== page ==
File this one under “fun” but I’m sure most science educators can find several uses for this book with students. I have owned Thing Explainer: Complicated Stuff in Simple Words by Randall Monroe (Creator of xkcd) for a couple of years. I keep it in my office and every so often I find myself opening it up and spending several minutes examining the brilliant labeled diagrams (they are amazing detailed systems models) that show how common and important living and designed systems work.
Mr. Monroe committed to using only the “ten hundred” most common words. This constraint creates a beautiful simplicity that gets to the essence of these systems. As science teachers we can learn a lesson from this. Too often we value vocabulary words as evidence of student understanding. Perhaps we should push more for simplified explanations that use everyday language.
I think that any human being will find this book to be interesting and any scientist, engineer, or STEM educator will also find it to be inspiring and valuable. There is something about the clearly illustrated systems models that mesh perfectly with the vision of the Next Generation Science Standards. This book also makes a wonderful gift.
National Environmental Education Foundation just released an educator toolkit titled: Using Technology to Connect Students and the Environment. This will be a perfect set of resources to get prepared for Environmental Education Week April 14-20, 2013. Check out the eeweek.org site for lots of other resources for getting kids outside to do some science.
I was working with some middle school science teachers today and they shared a NASA eClips video on systems. In Washington state, our science standards have a focus on systems and the upcoming Next Generation Science Standards also include systems as a crosscutting concept. This in one of the few videos I’ve found online that provides a good overview of systems ideas. Click HERE if you cannot see the embedded clip below.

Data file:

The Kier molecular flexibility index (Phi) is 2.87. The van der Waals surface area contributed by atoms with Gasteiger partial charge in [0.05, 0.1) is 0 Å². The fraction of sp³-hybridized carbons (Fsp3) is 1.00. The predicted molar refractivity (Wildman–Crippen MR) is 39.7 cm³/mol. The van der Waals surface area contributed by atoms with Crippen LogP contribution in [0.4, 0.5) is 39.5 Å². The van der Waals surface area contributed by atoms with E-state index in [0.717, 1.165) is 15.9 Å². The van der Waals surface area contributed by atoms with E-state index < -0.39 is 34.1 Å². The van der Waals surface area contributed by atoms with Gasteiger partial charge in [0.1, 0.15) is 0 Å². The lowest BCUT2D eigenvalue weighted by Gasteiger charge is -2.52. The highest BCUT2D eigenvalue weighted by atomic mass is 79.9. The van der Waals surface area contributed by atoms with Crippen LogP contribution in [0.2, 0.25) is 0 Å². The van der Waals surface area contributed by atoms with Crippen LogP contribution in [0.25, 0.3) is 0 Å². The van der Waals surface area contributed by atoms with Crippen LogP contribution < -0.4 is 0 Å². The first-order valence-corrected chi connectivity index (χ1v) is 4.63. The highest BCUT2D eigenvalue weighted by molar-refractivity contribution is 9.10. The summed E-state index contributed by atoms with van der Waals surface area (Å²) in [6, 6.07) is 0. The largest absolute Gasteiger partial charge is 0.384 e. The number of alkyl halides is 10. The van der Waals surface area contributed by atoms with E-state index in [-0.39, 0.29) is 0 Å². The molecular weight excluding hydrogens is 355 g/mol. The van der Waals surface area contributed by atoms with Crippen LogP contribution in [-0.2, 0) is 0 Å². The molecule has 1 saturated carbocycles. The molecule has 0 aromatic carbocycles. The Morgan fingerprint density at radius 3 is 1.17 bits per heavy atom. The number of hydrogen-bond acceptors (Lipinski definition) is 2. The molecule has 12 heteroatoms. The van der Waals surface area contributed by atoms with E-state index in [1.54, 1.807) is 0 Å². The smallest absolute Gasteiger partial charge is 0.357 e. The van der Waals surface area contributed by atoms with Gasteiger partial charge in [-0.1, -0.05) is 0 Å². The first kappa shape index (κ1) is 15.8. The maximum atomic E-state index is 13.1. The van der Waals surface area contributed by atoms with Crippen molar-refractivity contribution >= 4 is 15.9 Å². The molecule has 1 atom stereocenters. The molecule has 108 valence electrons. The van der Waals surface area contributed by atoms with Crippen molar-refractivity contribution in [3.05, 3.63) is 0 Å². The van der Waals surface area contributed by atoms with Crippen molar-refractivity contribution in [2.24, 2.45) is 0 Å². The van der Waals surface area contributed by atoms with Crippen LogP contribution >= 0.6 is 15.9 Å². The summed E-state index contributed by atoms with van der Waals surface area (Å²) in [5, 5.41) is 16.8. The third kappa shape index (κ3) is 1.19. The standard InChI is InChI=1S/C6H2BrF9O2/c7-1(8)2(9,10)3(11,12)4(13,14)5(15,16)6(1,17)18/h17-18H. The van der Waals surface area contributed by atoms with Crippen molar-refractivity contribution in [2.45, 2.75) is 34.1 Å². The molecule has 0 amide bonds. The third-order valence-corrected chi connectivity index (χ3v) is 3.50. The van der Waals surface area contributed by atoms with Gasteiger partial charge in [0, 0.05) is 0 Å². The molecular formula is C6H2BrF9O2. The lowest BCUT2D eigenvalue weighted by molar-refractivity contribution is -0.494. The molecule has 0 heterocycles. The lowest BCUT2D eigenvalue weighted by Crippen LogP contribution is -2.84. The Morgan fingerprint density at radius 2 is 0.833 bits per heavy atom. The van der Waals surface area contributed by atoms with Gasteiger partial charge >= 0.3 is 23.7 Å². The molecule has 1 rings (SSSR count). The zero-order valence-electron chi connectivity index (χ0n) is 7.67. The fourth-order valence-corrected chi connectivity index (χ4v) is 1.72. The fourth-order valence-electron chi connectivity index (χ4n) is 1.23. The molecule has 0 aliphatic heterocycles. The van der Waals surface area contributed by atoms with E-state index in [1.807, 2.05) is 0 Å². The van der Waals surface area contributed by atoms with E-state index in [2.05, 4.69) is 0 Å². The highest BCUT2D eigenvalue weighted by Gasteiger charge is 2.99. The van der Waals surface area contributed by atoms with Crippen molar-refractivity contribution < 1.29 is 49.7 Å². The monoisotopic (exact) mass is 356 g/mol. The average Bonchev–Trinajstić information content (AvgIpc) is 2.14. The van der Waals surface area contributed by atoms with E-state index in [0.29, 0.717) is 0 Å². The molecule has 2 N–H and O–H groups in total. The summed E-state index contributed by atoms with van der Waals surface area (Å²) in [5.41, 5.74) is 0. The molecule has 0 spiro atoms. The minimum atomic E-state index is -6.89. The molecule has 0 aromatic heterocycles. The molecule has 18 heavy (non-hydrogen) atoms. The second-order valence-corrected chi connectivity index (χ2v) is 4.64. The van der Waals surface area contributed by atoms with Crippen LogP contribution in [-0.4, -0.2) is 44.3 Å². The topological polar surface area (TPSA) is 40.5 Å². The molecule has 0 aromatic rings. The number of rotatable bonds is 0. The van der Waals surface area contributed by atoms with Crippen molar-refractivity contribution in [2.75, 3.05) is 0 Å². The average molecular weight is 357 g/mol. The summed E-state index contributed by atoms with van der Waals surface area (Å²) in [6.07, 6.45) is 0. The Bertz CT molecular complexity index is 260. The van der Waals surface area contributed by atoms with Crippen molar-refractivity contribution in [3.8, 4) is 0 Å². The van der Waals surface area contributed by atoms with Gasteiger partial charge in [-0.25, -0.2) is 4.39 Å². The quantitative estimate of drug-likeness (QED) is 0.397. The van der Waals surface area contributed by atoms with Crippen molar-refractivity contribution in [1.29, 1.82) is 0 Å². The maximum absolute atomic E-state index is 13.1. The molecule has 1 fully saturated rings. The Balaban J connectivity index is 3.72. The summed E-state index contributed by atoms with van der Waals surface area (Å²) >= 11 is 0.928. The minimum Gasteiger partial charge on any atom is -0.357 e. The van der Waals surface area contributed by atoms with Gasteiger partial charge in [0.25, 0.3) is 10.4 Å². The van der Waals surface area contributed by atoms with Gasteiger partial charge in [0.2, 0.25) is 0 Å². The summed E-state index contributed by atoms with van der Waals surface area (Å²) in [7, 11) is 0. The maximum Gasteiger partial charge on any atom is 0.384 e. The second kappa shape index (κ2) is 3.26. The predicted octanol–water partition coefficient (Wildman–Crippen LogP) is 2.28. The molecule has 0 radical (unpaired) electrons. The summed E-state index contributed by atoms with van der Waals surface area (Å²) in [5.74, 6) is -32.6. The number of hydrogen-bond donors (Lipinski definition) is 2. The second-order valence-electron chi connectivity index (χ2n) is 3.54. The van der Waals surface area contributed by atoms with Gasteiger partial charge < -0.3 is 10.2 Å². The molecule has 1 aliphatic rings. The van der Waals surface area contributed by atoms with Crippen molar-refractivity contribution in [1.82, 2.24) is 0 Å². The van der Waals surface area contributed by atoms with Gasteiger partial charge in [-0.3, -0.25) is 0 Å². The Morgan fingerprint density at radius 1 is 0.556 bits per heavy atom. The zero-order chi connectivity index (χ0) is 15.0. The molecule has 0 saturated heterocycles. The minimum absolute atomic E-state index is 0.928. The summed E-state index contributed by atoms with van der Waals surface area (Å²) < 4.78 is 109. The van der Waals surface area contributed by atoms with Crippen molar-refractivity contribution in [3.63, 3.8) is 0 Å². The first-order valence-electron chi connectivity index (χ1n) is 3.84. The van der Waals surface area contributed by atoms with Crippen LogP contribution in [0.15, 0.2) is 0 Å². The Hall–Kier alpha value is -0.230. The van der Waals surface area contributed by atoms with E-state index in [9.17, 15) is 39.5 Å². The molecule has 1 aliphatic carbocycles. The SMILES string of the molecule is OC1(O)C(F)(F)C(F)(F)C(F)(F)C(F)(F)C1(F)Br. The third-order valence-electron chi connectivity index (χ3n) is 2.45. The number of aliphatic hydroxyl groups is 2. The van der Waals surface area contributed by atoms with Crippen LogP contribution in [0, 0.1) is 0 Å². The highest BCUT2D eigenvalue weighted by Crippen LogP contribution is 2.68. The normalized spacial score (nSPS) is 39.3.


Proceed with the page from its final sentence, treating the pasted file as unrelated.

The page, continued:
I am a self-professed “systems nerd”.. I love systems thinking, conduct professional development on systems thinking, and am constantly on the lookout for new tools and resources regarding systems. So it is with great pleasure that I introduce to you another tool from the incomparable Tom Hathorn (a fellow systems nerd).. The Basic Systems Questions Framework. This one-pager represents the basic systems questions that relate to all levels K-12:
1. Parts– What are the most important properties? What are their functions?
2. Whole– What is the system’s function? How is this different from any parts?
3. Interactions– What are the important connections? What actions occur between parts?
4. Beyond- What is beyond the system boundary? What are the system inputs and outputs? How does it interact with other systems?
This sheet can be used to examine physical systems such as a pendulum, a living system such as a plant, or an Earth/Space system such as a model of Earth’s tectonic plates. This resource directly supports WA Science Learning Standards and may be useful as we transition to systems as a cross cutting concept in the Next Generation Science Standards.